# 11.5: Distance and Midpoint Formulas

**At Grade**Created by: CK-12

## Learning Objectives

- Find the distance between two points in the coordinate plane.
- Find the missing coordinate of a point given the distance from another known point.
- Find the midpoint of a line segment.
- Solve real-world problems using distance and midpoint formulas.

## Introduction

In the last section, we saw how to use the Pythagorean Theorem in order to find lengths. In this section, you will learn how to use the Pythagorean Theorem to find the distance between two coordinate points.

**Example 1**

*Find distance between points \begin{align*}A=(1, 4)\end{align*} and \begin{align*}B=(5, 2)\end{align*}.*

**Solution**

Plot the two points on the coordinate plane. In order to get from point \begin{align*}A=(1, 4)\end{align*} to point \begin{align*}B=(5, 2)\end{align*}, we need to move 4 units to the right and 2 units down.

To find the distance between \begin{align*}A\end{align*} and \begin{align*}B\end{align*} we find the value of \begin{align*}d\end{align*} using the Pythagorean Theorem.

\begin{align*}d^2 &=2^2 + 4^2=20 \\ d &=\sqrt{20}=2\sqrt{5}=4.47\end{align*}

**Example 2:** Find the distance between points \begin{align*}C=(2, 1)\end{align*} and \begin{align*}D=(-3, -4)\end{align*}.

**Solution:** We plot the two points on the graph above.

In order to get from point \begin{align*}C\end{align*} to point \begin{align*}D\end{align*}, we need to move 3 units down and 5 units to the left.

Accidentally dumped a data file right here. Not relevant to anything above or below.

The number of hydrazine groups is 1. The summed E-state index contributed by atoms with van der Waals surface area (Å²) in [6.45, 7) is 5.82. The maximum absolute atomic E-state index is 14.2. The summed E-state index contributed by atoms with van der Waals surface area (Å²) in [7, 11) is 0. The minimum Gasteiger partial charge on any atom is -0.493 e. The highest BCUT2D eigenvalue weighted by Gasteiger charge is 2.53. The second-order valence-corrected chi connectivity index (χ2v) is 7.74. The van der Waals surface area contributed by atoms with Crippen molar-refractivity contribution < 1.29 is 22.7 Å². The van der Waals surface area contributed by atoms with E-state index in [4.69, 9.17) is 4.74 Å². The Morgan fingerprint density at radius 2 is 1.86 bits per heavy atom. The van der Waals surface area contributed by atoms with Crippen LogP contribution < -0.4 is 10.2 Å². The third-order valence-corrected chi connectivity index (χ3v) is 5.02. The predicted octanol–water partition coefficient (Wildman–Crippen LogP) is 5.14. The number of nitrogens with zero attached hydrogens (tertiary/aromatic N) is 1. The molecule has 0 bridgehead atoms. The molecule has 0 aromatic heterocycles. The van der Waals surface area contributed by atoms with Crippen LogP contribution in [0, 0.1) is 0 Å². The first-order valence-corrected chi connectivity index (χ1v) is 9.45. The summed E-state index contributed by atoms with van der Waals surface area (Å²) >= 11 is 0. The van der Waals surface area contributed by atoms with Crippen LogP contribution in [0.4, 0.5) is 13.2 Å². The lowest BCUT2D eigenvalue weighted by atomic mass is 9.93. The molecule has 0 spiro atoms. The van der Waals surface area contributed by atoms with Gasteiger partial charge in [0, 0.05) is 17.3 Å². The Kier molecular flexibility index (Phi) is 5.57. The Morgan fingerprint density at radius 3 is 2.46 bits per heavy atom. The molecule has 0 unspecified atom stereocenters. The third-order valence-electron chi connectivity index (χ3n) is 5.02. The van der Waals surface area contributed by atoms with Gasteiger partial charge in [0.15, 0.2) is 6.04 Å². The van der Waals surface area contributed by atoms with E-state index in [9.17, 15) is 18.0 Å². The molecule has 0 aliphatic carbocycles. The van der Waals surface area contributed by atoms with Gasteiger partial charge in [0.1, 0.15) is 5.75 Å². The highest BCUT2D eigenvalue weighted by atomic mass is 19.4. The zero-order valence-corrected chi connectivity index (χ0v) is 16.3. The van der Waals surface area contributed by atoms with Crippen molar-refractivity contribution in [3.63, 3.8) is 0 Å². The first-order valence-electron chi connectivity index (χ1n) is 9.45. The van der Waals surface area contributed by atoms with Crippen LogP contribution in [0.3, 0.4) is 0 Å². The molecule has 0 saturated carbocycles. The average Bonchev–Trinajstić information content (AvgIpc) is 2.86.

We find the distance from \begin{align*}C\end{align*} to \begin{align*}D\end{align*} by finding the length of \begin{align*}d\end{align*} with the Pythagorean Theorem.

\begin{align*}d^2 &=3^2 + 5^2=34 \\ d &=\sqrt{34}=5.83\end{align*}

**The Distance Formula**

This procedure can be generalized by using the Pythagorean Theorem to derive a formula for the distance between two points on the coordinate plane.

Let’s find the distance between two general points \begin{align*}A=(x_1,y_1)\end{align*} and \begin{align*}B =(x_2,y_2)\end{align*}.

Start by plotting the points on the coordinate plane.

In order to move from point \begin{align*}A\end{align*} to point \begin{align*}B\end{align*} in the coordinate plane, we move \begin{align*}x_2 - x_1\end{align*} units to the right and \begin{align*}y_2 - y_1\end{align*} units up. We can find the length \begin{align*}d\end{align*} by using the Pythagorean Theorem.

\begin{align*} d^2=(x_2-x_1)^2+(y_2-y_1)^2.\end{align*}

This equation leads us to the Distance Formula.

Given two points \begin{align*}(x_1,y_1)\end{align*} and \begin{align*}(x_2,y_2)\end{align*} the distance between them is:

\begin{align*}d=\sqrt{(x_2-x_1)^2+(y_2-y_1)^2}.\end{align*}

We can use this formula to find the distance between two points on the coordinate plane. Notice that the distance is the same if you are going from point \begin{align*}A\end{align*} to point \begin{align*}B\end{align*} as if you are going from point \begin{align*}B\end{align*} to point \begin{align*}A\end{align*}. Thus, it does not matter which order you plug the points into the distance formula.